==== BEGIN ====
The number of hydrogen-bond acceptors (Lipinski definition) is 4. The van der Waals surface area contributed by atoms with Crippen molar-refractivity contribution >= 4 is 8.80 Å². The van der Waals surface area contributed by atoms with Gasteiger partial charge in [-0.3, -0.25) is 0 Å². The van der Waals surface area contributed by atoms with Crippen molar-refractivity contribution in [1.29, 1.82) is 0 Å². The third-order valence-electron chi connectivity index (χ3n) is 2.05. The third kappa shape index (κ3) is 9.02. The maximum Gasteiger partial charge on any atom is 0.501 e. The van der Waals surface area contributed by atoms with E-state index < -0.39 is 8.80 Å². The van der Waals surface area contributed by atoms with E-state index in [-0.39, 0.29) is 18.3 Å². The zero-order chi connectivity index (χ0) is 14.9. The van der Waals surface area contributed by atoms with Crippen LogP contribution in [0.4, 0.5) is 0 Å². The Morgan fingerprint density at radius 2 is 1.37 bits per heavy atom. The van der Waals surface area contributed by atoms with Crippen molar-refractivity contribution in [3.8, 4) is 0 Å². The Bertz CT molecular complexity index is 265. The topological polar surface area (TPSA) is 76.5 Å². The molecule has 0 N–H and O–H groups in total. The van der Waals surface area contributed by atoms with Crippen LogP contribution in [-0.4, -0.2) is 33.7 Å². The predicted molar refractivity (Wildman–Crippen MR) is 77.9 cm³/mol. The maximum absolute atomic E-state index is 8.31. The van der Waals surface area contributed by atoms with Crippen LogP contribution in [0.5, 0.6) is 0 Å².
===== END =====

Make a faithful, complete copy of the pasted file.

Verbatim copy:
The number of hydrogen-bond acceptors (Lipinski definition) is 4. The van der Waals surface area contributed by atoms with Crippen molar-refractivity contribution >= 4 is 8.80 Å². The van der Waals surface area contributed by atoms with Gasteiger partial charge in [-0.3, -0.25) is 0 Å². The van der Waals surface area contributed by atoms with Crippen molar-refractivity contribution in [1.29, 1.82) is 0 Å². The third-order valence-electron chi connectivity index (χ3n) is 2.05. The third kappa shape index (κ3) is 9.02. The maximum Gasteiger partial charge on any atom is 0.501 e. The van der Waals surface area contributed by atoms with E-state index < -0.39 is 8.80 Å². The van der Waals surface area contributed by atoms with E-state index in [-0.39, 0.29) is 18.3 Å². The zero-order chi connectivity index (χ0) is 14.9. The van der Waals surface area contributed by atoms with Crippen LogP contribution in [0.4, 0.5) is 0 Å². The Morgan fingerprint density at radius 2 is 1.37 bits per heavy atom. The van der Waals surface area contributed by atoms with Crippen molar-refractivity contribution in [3.8, 4) is 0 Å². The Bertz CT molecular complexity index is 265. The topological polar surface area (TPSA) is 76.5 Å². The molecule has 0 N–H and O–H groups in total. The van der Waals surface area contributed by atoms with Crippen LogP contribution in [-0.4, -0.2) is 33.7 Å². The predicted molar refractivity (Wildman–Crippen MR) is 77.9 cm³/mol. The maximum absolute atomic E-state index is 8.31. The van der Waals surface area contributed by atoms with Crippen LogP contribution in [0.5, 0.6) is 0 Å².